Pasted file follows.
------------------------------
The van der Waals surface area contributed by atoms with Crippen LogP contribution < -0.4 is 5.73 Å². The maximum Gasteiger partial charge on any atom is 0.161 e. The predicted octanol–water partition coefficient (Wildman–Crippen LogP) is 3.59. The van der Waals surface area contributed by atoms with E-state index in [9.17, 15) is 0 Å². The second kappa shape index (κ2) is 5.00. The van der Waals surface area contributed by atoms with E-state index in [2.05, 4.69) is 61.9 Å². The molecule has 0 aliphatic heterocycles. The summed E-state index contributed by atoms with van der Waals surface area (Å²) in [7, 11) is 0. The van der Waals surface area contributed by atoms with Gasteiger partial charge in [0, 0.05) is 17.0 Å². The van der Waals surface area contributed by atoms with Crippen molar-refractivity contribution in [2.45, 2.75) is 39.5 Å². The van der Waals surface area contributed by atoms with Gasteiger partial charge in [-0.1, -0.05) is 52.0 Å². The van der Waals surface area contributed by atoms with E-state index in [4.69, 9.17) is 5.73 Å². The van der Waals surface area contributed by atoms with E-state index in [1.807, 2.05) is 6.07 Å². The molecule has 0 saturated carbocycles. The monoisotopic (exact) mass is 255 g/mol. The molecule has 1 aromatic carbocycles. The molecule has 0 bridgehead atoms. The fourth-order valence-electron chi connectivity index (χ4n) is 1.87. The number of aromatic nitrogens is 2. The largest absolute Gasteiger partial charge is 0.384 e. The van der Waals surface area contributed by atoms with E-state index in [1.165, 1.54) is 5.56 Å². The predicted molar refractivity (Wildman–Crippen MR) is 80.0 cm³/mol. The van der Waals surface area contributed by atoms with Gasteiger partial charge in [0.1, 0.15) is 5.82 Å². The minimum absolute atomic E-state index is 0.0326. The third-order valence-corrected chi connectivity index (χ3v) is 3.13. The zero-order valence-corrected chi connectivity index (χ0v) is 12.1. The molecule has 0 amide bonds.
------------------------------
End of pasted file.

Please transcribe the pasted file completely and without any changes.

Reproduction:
The van der Waals surface area contributed by atoms with Crippen LogP contribution < -0.4 is 5.73 Å². The maximum Gasteiger partial charge on any atom is 0.161 e. The predicted octanol–water partition coefficient (Wildman–Crippen LogP) is 3.59. The van der Waals surface area contributed by atoms with E-state index in [9.17, 15) is 0 Å². The second kappa shape index (κ2) is 5.00. The van der Waals surface area contributed by atoms with E-state index in [2.05, 4.69) is 61.9 Å². The molecule has 0 aliphatic heterocycles. The summed E-state index contributed by atoms with van der Waals surface area (Å²) in [7, 11) is 0. The van der Waals surface area contributed by atoms with Gasteiger partial charge in [0, 0.05) is 17.0 Å². The van der Waals surface area contributed by atoms with Crippen molar-refractivity contribution in [2.45, 2.75) is 39.5 Å². The van der Waals surface area contributed by atoms with Gasteiger partial charge in [-0.1, -0.05) is 52.0 Å². The van der Waals surface area contributed by atoms with E-state index in [4.69, 9.17) is 5.73 Å². The van der Waals surface area contributed by atoms with E-state index in [1.807, 2.05) is 6.07 Å². The molecule has 0 saturated carbocycles. The monoisotopic (exact) mass is 255 g/mol. The molecule has 1 aromatic carbocycles. The molecule has 0 bridgehead atoms. The fourth-order valence-electron chi connectivity index (χ4n) is 1.87. The number of aromatic nitrogens is 2. The largest absolute Gasteiger partial charge is 0.384 e. The van der Waals surface area contributed by atoms with E-state index in [1.165, 1.54) is 5.56 Å². The predicted molar refractivity (Wildman–Crippen MR) is 80.0 cm³/mol. The van der Waals surface area contributed by atoms with Gasteiger partial charge in [0.1, 0.15) is 5.82 Å². The minimum absolute atomic E-state index is 0.0326. The third-order valence-corrected chi connectivity index (χ3v) is 3.13. The zero-order valence-corrected chi connectivity index (χ0v) is 12.1. The molecule has 0 amide bonds.